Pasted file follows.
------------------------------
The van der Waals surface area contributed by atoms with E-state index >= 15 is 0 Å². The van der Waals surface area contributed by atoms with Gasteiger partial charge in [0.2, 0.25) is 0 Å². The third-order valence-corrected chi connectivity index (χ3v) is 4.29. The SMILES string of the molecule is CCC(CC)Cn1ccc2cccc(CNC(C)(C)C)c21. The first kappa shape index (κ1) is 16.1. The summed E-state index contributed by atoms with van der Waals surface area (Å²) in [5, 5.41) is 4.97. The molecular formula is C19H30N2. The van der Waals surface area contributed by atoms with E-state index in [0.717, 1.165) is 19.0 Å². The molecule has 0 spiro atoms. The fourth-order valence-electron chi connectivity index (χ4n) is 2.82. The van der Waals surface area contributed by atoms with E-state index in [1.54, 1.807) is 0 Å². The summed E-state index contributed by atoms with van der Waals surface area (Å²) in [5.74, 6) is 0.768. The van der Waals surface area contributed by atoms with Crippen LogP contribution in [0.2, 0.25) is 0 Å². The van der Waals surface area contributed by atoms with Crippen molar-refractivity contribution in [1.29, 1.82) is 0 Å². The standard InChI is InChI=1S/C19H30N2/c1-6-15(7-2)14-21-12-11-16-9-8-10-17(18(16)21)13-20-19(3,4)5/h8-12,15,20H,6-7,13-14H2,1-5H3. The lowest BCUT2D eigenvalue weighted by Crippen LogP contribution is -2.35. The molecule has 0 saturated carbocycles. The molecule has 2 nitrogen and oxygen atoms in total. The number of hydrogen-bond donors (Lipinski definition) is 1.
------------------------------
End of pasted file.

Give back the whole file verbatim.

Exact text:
The van der Waals surface area contributed by atoms with E-state index >= 15 is 0 Å². The van der Waals surface area contributed by atoms with Gasteiger partial charge in [0.2, 0.25) is 0 Å². The third-order valence-corrected chi connectivity index (χ3v) is 4.29. The SMILES string of the molecule is CCC(CC)Cn1ccc2cccc(CNC(C)(C)C)c21. The first kappa shape index (κ1) is 16.1. The summed E-state index contributed by atoms with van der Waals surface area (Å²) in [5, 5.41) is 4.97. The molecular formula is C19H30N2. The van der Waals surface area contributed by atoms with E-state index in [0.717, 1.165) is 19.0 Å². The molecule has 0 spiro atoms. The fourth-order valence-electron chi connectivity index (χ4n) is 2.82. The van der Waals surface area contributed by atoms with E-state index in [1.54, 1.807) is 0 Å². The summed E-state index contributed by atoms with van der Waals surface area (Å²) in [5.74, 6) is 0.768. The van der Waals surface area contributed by atoms with Crippen LogP contribution in [0.2, 0.25) is 0 Å². The van der Waals surface area contributed by atoms with Crippen molar-refractivity contribution in [1.29, 1.82) is 0 Å². The standard InChI is InChI=1S/C19H30N2/c1-6-15(7-2)14-21-12-11-16-9-8-10-17(18(16)21)13-20-19(3,4)5/h8-12,15,20H,6-7,13-14H2,1-5H3. The lowest BCUT2D eigenvalue weighted by Crippen LogP contribution is -2.35. The molecule has 0 saturated carbocycles. The molecule has 2 nitrogen and oxygen atoms in total. The number of hydrogen-bond donors (Lipinski definition) is 1.